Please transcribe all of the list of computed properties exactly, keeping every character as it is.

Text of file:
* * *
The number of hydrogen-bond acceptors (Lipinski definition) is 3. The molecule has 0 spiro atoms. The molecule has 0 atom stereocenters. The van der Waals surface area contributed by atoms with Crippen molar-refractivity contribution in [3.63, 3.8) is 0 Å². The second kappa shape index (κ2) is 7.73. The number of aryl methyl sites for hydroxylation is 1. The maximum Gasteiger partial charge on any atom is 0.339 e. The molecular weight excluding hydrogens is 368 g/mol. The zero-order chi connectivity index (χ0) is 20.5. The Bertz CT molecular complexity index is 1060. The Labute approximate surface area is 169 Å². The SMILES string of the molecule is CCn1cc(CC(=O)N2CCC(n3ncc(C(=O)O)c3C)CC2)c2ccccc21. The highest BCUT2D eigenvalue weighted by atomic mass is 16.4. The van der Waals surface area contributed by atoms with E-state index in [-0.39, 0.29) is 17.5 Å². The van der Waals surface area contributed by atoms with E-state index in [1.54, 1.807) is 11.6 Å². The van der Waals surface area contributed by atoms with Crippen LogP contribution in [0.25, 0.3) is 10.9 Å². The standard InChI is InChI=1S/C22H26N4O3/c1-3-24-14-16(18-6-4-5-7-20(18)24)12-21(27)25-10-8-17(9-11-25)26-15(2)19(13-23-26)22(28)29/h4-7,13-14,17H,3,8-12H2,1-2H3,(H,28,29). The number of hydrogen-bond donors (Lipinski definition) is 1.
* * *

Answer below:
The number of hydrogen-bond acceptors (Lipinski definition) is 3. The molecule has 0 spiro atoms. The molecule has 0 atom stereocenters. The van der Waals surface area contributed by atoms with Crippen molar-refractivity contribution in [3.63, 3.8) is 0 Å². The second kappa shape index (κ2) is 7.73. The number of aryl methyl sites for hydroxylation is 1. The maximum Gasteiger partial charge on any atom is 0.339 e. The molecular weight excluding hydrogens is 368 g/mol. The zero-order chi connectivity index (χ0) is 20.5. The Bertz CT molecular complexity index is 1060. The Labute approximate surface area is 169 Å². The SMILES string of the molecule is CCn1cc(CC(=O)N2CCC(n3ncc(C(=O)O)c3C)CC2)c2ccccc21. The highest BCUT2D eigenvalue weighted by atomic mass is 16.4. The van der Waals surface area contributed by atoms with E-state index in [-0.39, 0.29) is 17.5 Å². The van der Waals surface area contributed by atoms with E-state index in [1.54, 1.807) is 11.6 Å². The van der Waals surface area contributed by atoms with Crippen LogP contribution in [0.25, 0.3) is 10.9 Å². The standard InChI is InChI=1S/C22H26N4O3/c1-3-24-14-16(18-6-4-5-7-20(18)24)12-21(27)25-10-8-17(9-11-25)26-15(2)19(13-23-26)22(28)29/h4-7,13-14,17H,3,8-12H2,1-2H3,(H,28,29). The number of hydrogen-bond donors (Lipinski definition) is 1.